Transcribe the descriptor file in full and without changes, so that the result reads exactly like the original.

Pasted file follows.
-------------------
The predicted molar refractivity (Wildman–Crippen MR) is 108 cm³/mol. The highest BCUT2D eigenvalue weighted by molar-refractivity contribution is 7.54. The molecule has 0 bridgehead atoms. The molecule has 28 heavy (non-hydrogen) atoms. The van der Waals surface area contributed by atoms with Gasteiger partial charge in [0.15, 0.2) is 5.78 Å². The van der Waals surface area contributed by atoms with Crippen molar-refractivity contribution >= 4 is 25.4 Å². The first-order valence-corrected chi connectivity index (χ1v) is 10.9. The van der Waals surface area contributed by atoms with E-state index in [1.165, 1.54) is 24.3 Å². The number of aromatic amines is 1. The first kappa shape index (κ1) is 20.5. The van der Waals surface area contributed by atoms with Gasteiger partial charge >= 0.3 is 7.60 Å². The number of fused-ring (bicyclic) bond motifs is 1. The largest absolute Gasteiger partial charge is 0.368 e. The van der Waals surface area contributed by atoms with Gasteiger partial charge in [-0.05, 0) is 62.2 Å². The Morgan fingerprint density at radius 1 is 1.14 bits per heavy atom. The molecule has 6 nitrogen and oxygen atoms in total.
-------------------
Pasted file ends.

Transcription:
The predicted molar refractivity (Wildman–Crippen MR) is 108 cm³/mol. The highest BCUT2D eigenvalue weighted by molar-refractivity contribution is 7.54. The molecule has 0 bridgehead atoms. The molecule has 28 heavy (non-hydrogen) atoms. The van der Waals surface area contributed by atoms with Gasteiger partial charge in [0.15, 0.2) is 5.78 Å². The van der Waals surface area contributed by atoms with Crippen molar-refractivity contribution >= 4 is 25.4 Å². The first-order valence-corrected chi connectivity index (χ1v) is 10.9. The van der Waals surface area contributed by atoms with E-state index in [1.165, 1.54) is 24.3 Å². The number of aromatic amines is 1. The first kappa shape index (κ1) is 20.5. The van der Waals surface area contributed by atoms with Gasteiger partial charge >= 0.3 is 7.60 Å². The number of fused-ring (bicyclic) bond motifs is 1. The largest absolute Gasteiger partial charge is 0.368 e. The van der Waals surface area contributed by atoms with Gasteiger partial charge in [-0.05, 0) is 62.2 Å². The Morgan fingerprint density at radius 1 is 1.14 bits per heavy atom. The molecule has 6 nitrogen and oxygen atoms in total.